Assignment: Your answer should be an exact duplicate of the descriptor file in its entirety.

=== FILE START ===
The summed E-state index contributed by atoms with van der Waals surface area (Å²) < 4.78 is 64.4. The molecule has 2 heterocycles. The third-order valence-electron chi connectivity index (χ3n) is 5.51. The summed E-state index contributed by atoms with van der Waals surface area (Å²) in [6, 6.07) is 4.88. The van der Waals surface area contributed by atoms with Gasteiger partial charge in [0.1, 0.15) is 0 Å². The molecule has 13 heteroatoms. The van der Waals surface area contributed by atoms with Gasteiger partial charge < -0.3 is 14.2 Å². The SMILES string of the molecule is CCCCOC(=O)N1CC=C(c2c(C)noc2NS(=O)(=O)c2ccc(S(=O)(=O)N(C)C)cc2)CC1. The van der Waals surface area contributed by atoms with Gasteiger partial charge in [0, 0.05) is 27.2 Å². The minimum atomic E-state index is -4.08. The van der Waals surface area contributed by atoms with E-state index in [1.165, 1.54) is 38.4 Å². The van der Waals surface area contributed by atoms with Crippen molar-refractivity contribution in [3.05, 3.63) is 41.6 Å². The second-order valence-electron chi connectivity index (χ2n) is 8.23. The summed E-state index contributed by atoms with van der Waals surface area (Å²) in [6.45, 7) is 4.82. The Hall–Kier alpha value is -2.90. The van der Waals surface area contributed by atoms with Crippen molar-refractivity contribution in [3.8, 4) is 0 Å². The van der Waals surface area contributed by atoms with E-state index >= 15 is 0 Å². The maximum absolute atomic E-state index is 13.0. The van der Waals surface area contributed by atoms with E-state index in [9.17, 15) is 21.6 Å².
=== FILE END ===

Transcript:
The summed E-state index contributed by atoms with van der Waals surface area (Å²) < 4.78 is 64.4. The molecule has 2 heterocycles. The third-order valence-electron chi connectivity index (χ3n) is 5.51. The summed E-state index contributed by atoms with van der Waals surface area (Å²) in [6, 6.07) is 4.88. The van der Waals surface area contributed by atoms with Gasteiger partial charge in [0.1, 0.15) is 0 Å². The molecule has 13 heteroatoms. The van der Waals surface area contributed by atoms with Gasteiger partial charge < -0.3 is 14.2 Å². The SMILES string of the molecule is CCCCOC(=O)N1CC=C(c2c(C)noc2NS(=O)(=O)c2ccc(S(=O)(=O)N(C)C)cc2)CC1. The van der Waals surface area contributed by atoms with Gasteiger partial charge in [0, 0.05) is 27.2 Å². The minimum atomic E-state index is -4.08. The van der Waals surface area contributed by atoms with E-state index in [1.165, 1.54) is 38.4 Å². The van der Waals surface area contributed by atoms with Crippen molar-refractivity contribution in [3.05, 3.63) is 41.6 Å². The second-order valence-electron chi connectivity index (χ2n) is 8.23. The summed E-state index contributed by atoms with van der Waals surface area (Å²) in [6.45, 7) is 4.82. The Hall–Kier alpha value is -2.90. The van der Waals surface area contributed by atoms with Crippen molar-refractivity contribution in [3.8, 4) is 0 Å². The van der Waals surface area contributed by atoms with E-state index >= 15 is 0 Å². The maximum absolute atomic E-state index is 13.0. The van der Waals surface area contributed by atoms with E-state index in [9.17, 15) is 21.6 Å².